Middle East

In Syria, The Killings Go On


Imagine what the world reaction would be if Israel, in order to suppress civilian demonstrations among Arabs, were to unleash its army, killing up to 150 unarmed people in a few days of fighting in Israel proper or the West Bank.

How To Break The Mideast Impasse?

Westchester forum deals with Israeli, Palestinian and U.S. views,
and what it means to be ‘pro-Israel.’


Who is to blame for the lack of progress in the now-stalled Israeli-Palestinian peace talks and what should be done about it were issues sharply debated during a panel discussion on Sunday evening in Westchester among Rep. Nita Lowey (D-Westchester), former White House Press Secretary Ari Fleischer and J Street co-founder Daniel Levy.

Ari Fleischer, left, Rep. Nita Lowey and J Street co-founder Daniel Levy at last week’s event, moderated by Gary Rosenblatt.

Threats To Israeli Democracy

Special To The Jewish Week

The irony is as painful as it is obvious: while democracy is spreading in the Arab world, in Israel, “the only democracy in the Middle East,” it is shrinking.

Watchful Waiting At The Border

The jury is still out on how Egypt and the broader
Arab world’s upheavals will affect Israel.

Israel Correspondent

Tel Aviv — One month after democracy protests in Egypt touched off a wave of popular upheaval around the Middle East, Israeli officials and analysts are cautioning that regional instability is so high and so fluid that it’s too early to say how it will affect the Jewish state.

Israeli Foreign Minister Avigdor Lieberman left,  Strategic Affairs Minister Dan Meridor .

Israel Can Help Egypt, After Peace With PA

Special To The Jewish Week

After Egypt’s wondrous revolution the Middle East will never be the same again. Egypt is so large and so consequential that such profound political change there is bound to impact everything, including the prospects for Israeli-Palestinian peace. Is it a threat to peacemaking or an opportunity?

For Israelis, Eyes On Jordan, Egypt

Israel Correspondent

Tel Aviv — Is Jordan next?

As Egyptian President Hosni Mubarak’s government teetered amid a week of mass demonstrations, Israelis were nervously casting their eyes at neighboring Jordan, with speculation of a regional domino effect that could weaken the Jewish state’s strategic alliance with the Hashemite monarchy and boost an Islamist opposition.

But even as King Abdullah dismissed his government on Tuesday, Israeli analysts predicted that it was unlikely that the Egyptian uprising could be replicated on the eastern bank of the Jordan River.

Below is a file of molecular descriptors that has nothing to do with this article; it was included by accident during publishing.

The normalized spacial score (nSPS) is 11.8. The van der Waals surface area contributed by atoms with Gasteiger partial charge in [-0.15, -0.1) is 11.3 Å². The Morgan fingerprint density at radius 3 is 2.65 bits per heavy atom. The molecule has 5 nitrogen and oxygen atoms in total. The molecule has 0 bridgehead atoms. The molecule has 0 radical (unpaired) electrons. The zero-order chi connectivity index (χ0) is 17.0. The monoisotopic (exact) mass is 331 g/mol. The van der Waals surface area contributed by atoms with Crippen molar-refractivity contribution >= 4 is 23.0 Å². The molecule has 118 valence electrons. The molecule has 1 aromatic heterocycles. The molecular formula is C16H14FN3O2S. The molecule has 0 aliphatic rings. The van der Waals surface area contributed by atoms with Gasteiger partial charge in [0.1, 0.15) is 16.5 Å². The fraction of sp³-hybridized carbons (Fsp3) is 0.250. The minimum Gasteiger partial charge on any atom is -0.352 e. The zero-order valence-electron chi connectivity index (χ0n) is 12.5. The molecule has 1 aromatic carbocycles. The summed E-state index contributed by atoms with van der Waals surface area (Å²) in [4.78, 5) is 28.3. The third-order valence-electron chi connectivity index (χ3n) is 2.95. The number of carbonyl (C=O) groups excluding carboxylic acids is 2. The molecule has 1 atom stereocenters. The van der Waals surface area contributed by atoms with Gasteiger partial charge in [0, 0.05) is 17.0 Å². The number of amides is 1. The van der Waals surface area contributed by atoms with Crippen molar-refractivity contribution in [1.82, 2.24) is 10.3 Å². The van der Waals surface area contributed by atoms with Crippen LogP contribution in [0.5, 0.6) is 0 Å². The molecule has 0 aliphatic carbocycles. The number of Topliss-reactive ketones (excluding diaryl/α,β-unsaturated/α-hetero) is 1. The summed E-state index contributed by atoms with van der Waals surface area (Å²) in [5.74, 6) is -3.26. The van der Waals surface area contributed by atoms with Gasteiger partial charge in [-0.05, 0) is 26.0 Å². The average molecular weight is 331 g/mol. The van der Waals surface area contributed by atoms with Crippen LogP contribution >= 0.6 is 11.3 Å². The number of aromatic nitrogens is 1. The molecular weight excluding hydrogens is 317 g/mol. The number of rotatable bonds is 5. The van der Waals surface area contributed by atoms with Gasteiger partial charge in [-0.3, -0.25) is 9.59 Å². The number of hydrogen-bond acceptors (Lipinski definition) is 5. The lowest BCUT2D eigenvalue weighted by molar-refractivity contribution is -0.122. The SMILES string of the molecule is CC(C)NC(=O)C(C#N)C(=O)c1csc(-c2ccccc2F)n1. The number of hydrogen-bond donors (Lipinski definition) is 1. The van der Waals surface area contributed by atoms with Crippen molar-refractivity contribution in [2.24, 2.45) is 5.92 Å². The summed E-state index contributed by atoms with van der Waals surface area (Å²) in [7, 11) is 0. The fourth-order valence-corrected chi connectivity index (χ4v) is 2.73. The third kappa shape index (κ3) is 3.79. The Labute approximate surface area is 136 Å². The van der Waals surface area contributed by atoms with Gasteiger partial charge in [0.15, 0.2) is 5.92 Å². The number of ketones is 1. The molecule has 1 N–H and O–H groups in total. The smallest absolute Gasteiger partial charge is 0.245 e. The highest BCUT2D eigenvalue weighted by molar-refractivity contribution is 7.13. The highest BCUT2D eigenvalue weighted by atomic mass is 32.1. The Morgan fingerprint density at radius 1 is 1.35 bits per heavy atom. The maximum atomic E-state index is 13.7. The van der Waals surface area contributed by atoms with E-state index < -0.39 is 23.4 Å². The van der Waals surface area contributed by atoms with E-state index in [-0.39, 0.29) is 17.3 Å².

Jordan’s King Abdullah sacked his government Tuesday. Getty Images

Skepticism Over Syria


With Israeli-Palestinian negotiations back in the deep freeze, the past few days have seen a flurry of speculation about possible movement on the Israel-Syrian diplomatic front. Last month President Barack Obama appointed the first ambassador to Damascus since 2005. This week Malcolm Hoenlein, executive vice president of the Presidents Conference, met with Syrian President Bashar Assad in Damascus, prompting speculation he was there at the behest of Prime Minister Benjamin Netanyahu.

U.S. Pulls The Plug


It’s hardly surprising that U.S. efforts to coax Israel into extending its West Bank settlement freeze seem to have derailed. What was unclear from the initial reports: does the Obama administration have a Plan B, or does this represent the effective end of its efforts to find a route to peace for Israel and the Palestinians?

From the beginning, it never made much sense to us to invest U.S. prestige in an unbecoming effort to lure Prime Minister Benjamin Netanyahu back to the peace table with a rich package of incentives that included F-35 warplanes.

Talks Seen Continuing Despite Freeze Deadline

Neither side can be seen scuttling negotiations, experts say.


Washington — When the fat lady sings on Sept. 26, it may only be an intermission.

That’s the word from an array of Mideast experts across the political spectrum. They are predicting that the seeming intractability between Israel and the Palestinians over whether Israel extends a settlement moratorium beyond its end date will not scuttle the peace talks.

Instead, the observers say, the sides are likely employing the brinksmanship that has come to characterize Middle East peacemaking.

New Tension On Lebanon Border

Hezbollah seen as possible provocateur in clash between Israeli and Lebanese armies, but larger conflict seen unlikely as peace talks near.

Staff Writer

Hezbollah may have instigated the most serious border clash between Israeli and Lebanese troops in four years Tuesday, a skirmish that killed one Israeli soldier and four Lebanese. But one Middle East expert believes the conflict is not likely to escalate.

Israeli medics carry an IDF soldier wounded in border clashes Tuesday with Lebanese forces.  Getty Images
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